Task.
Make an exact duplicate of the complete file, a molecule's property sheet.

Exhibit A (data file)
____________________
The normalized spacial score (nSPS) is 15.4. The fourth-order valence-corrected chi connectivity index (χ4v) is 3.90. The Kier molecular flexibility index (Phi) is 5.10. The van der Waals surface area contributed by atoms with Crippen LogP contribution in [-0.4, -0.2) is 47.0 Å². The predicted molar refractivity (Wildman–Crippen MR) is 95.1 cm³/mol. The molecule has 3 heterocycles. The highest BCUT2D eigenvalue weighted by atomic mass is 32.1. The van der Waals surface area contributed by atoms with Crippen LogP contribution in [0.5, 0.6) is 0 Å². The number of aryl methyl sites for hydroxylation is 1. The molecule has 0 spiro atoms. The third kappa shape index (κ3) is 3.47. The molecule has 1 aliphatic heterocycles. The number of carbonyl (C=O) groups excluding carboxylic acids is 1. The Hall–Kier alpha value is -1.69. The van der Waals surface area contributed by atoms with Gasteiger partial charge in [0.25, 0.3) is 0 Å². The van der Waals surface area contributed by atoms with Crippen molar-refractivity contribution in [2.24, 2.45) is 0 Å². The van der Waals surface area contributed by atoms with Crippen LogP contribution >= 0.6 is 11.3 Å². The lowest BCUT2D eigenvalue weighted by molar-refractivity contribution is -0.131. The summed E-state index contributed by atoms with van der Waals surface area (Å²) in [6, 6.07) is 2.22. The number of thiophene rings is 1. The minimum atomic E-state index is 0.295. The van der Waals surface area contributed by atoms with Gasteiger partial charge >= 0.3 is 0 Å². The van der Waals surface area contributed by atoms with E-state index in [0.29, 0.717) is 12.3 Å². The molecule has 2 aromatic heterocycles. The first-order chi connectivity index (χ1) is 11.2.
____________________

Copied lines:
The normalized spacial score (nSPS) is 15.4. The fourth-order valence-corrected chi connectivity index (χ4v) is 3.90. The Kier molecular flexibility index (Phi) is 5.10. The van der Waals surface area contributed by atoms with Crippen LogP contribution in [-0.4, -0.2) is 47.0 Å². The predicted molar refractivity (Wildman–Crippen MR) is 95.1 cm³/mol. The molecule has 3 heterocycles. The highest BCUT2D eigenvalue weighted by atomic mass is 32.1. The van der Waals surface area contributed by atoms with Crippen LogP contribution in [0.5, 0.6) is 0 Å². The number of aryl methyl sites for hydroxylation is 1. The molecule has 0 spiro atoms. The third kappa shape index (κ3) is 3.47. The molecule has 1 aliphatic heterocycles. The number of carbonyl (C=O) groups excluding carboxylic acids is 1. The Hall–Kier alpha value is -1.69. The van der Waals surface area contributed by atoms with Gasteiger partial charge in [0.25, 0.3) is 0 Å². The van der Waals surface area contributed by atoms with Crippen molar-refractivity contribution in [2.24, 2.45) is 0 Å². The van der Waals surface area contributed by atoms with Crippen LogP contribution >= 0.6 is 11.3 Å². The lowest BCUT2D eigenvalue weighted by molar-refractivity contribution is -0.131. The summed E-state index contributed by atoms with van der Waals surface area (Å²) in [6, 6.07) is 2.22. The number of thiophene rings is 1. The minimum atomic E-state index is 0.295. The van der Waals surface area contributed by atoms with Gasteiger partial charge >= 0.3 is 0 Å². The van der Waals surface area contributed by atoms with E-state index in [0.29, 0.717) is 12.3 Å². The molecule has 2 aromatic heterocycles. The first-order chi connectivity index (χ1) is 11.2.